My next book: a dog in a bag, and me. Can’t fail

 

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Slowly, and almost indiscernibly, the taboos of my youth are being shed. The other day I caught myself thinking about attaching some sort of strap to my reading glasses.

The idea was that I could then wear them round my neck when not in use. What the hell was I thinking? Five years ago that would have been akin to me deciding to wander around Notting Hill with a sandwich-board proclaiming: “I love to kick kittens”. Now I find myself thinking about growing my own vegetables and exploring the beard trimmer aisle in the pharmacy.

There is no question about it – I need a new mission, something to slow the wheel of Time’s winged chariot for a second or two. So I am busy planning the subject of my new travel book and there is nothing like poring over maps and dreaming of great adventure to get the blood flowing again.

A good travel book needs some kind of theme – that’s what my publishers tell me, anyway. They want something that’s easy to “get,” something that grabs your attention among the veritable ocean of books released every week. My first, The Dark Tourist, was me “holidaying in hell”– vacationing in places such as North Korea, Chernobyl and Iran.

My second book saw me hunting monsters, including the Yeti and Bigfoot, in far-flung corners of the globe. Now I need a third purpose in life. Maybe I should find an Olympian and row naked across the Atlantic, like Ben Fogle? Not really my bag to be honest – too much like hard work. I could always find some new way to reach the South Pole? It seems to have been done on foot, by car, on skis, by sled, plane, Space Hopper (I made the last one up but I’m sure it won’t be long). How about climbing Everest? So many people seem to do this now that the biggest risk is road rage as you stand in long queue of rich South Koreans and Americans waiting to cross a crevasse. Michael Palin had this problem when he ran out of proper adventures and ended up doing the rather dubiously named Pacific rim.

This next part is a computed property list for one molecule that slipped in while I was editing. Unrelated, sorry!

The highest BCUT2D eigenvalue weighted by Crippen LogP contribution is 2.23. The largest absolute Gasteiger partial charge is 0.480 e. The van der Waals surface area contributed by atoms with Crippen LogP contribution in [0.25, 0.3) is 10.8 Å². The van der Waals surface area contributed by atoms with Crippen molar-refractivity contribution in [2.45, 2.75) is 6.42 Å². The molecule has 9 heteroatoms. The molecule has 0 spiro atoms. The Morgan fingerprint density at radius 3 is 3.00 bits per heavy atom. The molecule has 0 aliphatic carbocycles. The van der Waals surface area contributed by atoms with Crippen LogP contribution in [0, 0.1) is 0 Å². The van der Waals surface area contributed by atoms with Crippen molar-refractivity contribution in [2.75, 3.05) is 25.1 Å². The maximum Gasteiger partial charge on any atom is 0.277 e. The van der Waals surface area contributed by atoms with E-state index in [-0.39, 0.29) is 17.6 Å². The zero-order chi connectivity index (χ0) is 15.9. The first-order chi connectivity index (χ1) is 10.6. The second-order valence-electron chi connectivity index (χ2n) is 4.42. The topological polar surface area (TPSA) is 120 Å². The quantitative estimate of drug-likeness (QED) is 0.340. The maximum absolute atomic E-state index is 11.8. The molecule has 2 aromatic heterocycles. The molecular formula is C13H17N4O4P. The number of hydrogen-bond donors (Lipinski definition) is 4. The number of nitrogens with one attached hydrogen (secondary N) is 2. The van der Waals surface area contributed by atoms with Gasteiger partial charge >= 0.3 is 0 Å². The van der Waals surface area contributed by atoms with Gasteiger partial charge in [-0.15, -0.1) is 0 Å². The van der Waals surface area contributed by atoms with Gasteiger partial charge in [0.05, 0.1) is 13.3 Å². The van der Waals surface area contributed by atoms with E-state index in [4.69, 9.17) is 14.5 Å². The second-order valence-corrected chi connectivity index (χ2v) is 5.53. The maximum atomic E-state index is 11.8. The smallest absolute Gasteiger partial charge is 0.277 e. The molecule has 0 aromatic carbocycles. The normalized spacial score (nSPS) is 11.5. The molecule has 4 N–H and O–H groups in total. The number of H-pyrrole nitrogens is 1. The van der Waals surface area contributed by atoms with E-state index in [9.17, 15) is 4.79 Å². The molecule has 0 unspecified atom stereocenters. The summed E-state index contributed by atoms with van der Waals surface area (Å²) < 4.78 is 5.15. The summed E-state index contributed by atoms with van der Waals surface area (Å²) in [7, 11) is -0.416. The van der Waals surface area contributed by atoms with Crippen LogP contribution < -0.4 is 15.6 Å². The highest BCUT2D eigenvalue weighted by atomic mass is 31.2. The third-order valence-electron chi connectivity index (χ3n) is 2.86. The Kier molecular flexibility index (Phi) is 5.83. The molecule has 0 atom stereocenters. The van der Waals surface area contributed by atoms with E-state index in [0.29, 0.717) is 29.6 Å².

Maybe I should think out of the box? Why travel the world doing pointlessly exotic things? I live in an area of  “outstanding natural beauty” and yet I spend all my time buggering off somewhere else. I should write about what I know: “Dom Joly’s Guide to the Cotswolds”. I can already picture it –  me loaded down with Ordnance Survey maps and a sturdy pair of hiking boots, venturing where nobody but several million elderly ramblers have ventured before. I need a hook though, something to make it stand out. Tony Hawks walked around Ireland with a fridge. I know this and yet I’ve never read the book so have no idea why he did it.

“People like animals,” my publisher always says. Why don’t I call my book “Walking the Cotswolds With My Dog?” It doesn’t really jump off the page, does it? My dog Huxley is getting a little elderly, though. How about if I carried him round the Cotswolds in a rucksack? That would work. I’ll be on The One Show in seconds. Must go: off shopping for some sensible hiking equipment.

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